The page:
It's been two weeks since I got home from travelling, and I haven't even started writing a will or looking at paperwork for SSI or disability retirement….although I did ask a friend to download insurance forms for me.  Granted I've been ill, but it's been a year and a half, for crying out loud.  I should've had these things done a long, long time ago.

It's hard to think about death all the time, especially while trying to fight for life.  But, it's been the story of my life, this procrastination.  Best to get it (the whole paperwork thing) over with and go on with the business of living for however much longer I have.  I'm a bit nervous—I've been on this protocol for going on 9 months.  

There's an experimental drug out now, going into Phase I clinical trials.  Its aim is to extend the effectiveness of Tarceva for patients who respond to it (a small minority, me included).  It has some serious side effects, which is crazy, as Tarceva already has its own serious side effects.  At any rate, those who qualify for the study must have disease progression while on Tarceva.

I haven't done much research lately on new or possible treatments for my condition.  The last CT scan report stated, "Numerous sclerotic bone metastasis—unchanged".  "Numerous"—is that what disqualifies me from radiation, or any other treatment besides chemo?

Cancer permeates every day of my life, which makes me wonder why I suffer guilt for not returning to my job, which has been supportive in many ways.  Money is of little value, although perhaps if I had more of it, I'd consider trying to find some place willing to give me more advanced treatments.  I need to tap into SSI and such, because the time will come when I may have to pay for the expensive chemo drugs I take.

The husband's not around much, and that wouldn't change whether or not I was ill.  Today was his birthday.  He's in another country, in -17 degree weather, and he's got the flu.   I have to reconcile myself with the idea that whatever limited time I have will not be spent largely with him.  His position invariably is, "Someone's gotta work and support us."  I may consider asking him to change jobs if the traveling doesn't let up—an idea I don't think he'll warm up to.  Perhaps traveling makes it easier for him to cope with my illness.  He's not around it every day.  Just every 2 or 3 weeks, for a few days.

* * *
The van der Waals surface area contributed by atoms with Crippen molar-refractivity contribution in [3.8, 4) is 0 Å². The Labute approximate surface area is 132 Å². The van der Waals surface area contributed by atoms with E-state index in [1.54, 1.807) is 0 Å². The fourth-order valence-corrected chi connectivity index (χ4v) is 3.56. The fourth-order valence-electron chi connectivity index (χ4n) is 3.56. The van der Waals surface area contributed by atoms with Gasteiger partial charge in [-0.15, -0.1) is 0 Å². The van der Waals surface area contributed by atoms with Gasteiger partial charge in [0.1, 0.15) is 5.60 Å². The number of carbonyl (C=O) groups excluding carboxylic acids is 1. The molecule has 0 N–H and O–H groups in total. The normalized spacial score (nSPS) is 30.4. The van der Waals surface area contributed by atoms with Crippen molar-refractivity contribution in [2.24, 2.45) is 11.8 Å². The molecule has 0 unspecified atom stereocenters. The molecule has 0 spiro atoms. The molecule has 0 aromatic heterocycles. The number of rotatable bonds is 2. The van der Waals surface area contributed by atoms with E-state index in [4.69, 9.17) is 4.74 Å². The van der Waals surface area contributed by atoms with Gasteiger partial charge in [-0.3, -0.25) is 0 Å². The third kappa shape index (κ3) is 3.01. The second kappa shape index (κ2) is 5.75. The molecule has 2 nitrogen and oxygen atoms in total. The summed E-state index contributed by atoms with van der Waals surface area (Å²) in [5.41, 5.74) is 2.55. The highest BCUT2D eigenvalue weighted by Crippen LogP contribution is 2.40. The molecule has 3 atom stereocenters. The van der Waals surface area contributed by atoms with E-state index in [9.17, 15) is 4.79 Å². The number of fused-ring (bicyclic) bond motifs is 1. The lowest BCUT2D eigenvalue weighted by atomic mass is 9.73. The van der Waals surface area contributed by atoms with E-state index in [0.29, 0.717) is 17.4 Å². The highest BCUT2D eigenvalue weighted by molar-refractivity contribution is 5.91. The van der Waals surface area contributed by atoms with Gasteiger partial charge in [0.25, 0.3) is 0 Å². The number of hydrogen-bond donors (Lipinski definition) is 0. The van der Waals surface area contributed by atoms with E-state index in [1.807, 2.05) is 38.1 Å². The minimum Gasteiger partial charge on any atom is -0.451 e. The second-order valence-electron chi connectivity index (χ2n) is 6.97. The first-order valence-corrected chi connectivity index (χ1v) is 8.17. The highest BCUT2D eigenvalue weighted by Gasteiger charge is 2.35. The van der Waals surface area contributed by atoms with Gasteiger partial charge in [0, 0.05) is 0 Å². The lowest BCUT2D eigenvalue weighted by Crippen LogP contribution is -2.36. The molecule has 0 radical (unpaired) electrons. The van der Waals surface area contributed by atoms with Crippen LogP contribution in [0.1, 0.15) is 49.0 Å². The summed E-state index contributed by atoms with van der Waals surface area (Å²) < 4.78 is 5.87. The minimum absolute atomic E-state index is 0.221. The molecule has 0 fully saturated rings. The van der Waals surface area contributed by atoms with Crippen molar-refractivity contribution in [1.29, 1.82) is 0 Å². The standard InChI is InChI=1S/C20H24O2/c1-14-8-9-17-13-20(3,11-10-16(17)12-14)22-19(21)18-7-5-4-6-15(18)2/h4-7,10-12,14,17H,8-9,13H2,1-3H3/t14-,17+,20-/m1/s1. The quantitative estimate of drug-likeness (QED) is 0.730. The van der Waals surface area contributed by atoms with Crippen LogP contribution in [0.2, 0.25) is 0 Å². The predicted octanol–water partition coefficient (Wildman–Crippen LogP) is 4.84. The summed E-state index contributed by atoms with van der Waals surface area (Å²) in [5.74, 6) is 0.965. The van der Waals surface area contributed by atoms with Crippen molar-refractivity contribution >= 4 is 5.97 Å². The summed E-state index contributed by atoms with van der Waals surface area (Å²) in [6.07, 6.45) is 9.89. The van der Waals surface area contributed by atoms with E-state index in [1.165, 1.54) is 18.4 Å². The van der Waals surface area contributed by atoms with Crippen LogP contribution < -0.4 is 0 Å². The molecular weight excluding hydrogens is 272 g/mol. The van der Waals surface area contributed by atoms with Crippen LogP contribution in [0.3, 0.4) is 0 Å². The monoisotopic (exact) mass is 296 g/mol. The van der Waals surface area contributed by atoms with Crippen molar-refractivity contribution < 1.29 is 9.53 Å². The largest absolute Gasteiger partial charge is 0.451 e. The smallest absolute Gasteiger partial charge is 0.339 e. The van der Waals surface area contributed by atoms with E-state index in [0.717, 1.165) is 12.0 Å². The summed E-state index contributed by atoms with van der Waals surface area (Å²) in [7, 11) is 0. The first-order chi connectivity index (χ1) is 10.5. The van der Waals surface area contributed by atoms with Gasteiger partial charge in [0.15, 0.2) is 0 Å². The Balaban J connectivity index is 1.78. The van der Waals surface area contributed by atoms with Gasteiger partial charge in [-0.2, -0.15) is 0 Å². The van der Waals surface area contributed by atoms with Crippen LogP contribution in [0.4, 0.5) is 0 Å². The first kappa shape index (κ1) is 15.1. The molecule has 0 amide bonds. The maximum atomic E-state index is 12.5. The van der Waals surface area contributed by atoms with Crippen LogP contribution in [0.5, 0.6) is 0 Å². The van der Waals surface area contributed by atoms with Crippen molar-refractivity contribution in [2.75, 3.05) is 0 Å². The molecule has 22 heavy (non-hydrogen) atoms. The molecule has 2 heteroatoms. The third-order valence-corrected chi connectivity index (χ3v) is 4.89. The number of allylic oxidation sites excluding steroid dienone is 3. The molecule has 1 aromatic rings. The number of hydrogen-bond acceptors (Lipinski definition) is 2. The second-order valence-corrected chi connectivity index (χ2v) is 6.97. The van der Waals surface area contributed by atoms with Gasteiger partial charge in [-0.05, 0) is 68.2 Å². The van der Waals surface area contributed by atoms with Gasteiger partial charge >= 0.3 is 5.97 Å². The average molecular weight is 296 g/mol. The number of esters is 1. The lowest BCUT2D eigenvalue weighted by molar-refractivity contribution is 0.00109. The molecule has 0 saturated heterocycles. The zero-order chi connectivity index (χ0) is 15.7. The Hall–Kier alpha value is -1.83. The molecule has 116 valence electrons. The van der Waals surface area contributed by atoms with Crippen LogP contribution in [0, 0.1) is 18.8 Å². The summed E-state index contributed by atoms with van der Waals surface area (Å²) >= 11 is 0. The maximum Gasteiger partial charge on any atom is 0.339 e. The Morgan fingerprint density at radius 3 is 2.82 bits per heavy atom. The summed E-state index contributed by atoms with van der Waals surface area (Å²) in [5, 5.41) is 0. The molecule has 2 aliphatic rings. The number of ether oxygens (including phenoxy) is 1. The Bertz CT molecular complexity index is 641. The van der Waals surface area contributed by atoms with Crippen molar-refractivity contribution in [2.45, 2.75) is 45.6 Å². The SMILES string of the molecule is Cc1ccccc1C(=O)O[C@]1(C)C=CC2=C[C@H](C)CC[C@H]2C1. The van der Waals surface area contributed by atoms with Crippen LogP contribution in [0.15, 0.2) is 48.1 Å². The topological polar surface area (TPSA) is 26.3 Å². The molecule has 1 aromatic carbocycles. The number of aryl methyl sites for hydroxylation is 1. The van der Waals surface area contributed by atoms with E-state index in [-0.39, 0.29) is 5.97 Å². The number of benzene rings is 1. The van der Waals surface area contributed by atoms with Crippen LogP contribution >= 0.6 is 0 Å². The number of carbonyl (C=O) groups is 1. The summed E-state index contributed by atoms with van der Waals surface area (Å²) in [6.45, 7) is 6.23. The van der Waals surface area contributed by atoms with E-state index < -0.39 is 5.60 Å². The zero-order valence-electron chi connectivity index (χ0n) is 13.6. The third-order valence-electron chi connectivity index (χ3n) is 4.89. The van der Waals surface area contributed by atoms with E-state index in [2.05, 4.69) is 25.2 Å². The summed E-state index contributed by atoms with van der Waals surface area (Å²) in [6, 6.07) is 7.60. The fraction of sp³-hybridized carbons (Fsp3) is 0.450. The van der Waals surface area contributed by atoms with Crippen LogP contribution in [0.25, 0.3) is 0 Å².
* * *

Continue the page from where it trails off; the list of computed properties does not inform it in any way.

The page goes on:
If I sound like I'm succumbing to melancholy—I am.  I've always been a very serious person, though it may seem like a contradiction to some.  Cancer has heightened that introspection, and I don't bother hiding it anymore.  I think it's useful to think of one's mortality from time to time, and to admit to fear. 

The idea of "living each day to its fullest" has become a weird abstraction.  Some days I feel pretty crappy, so I "waste" them on bad TV and drinking tea.  Some days I just don't feel up to doing anything fun, meaningful, productive, etc.  The days I feel fairly normal make me lose focus—I behave like a "normal" person, making plans for future travel and engagements, shopping, plotting to buy a house…

I read a few "cancer blogs" before writing this, and realized I'd been in denial until the most recent bout with a respiratory infection, which won't abate, and which worries me.  Is the end near?  Probably, because what does "near" mean?  Maybe I'll make it to 2009, but it seems like every day brings me closer to a deadline normal folks don't have to think about.  I know you're not all sitting there wondering if this is it, 2 years, surely that's long enough?  The oncologist at UCSF said, "At least 3 years".  He was just giving me bang for my buck, since his 2nd opinion cost almost $900.  Even at 3 years, I'll just make my 10th anniversary, which is a time goal at this point.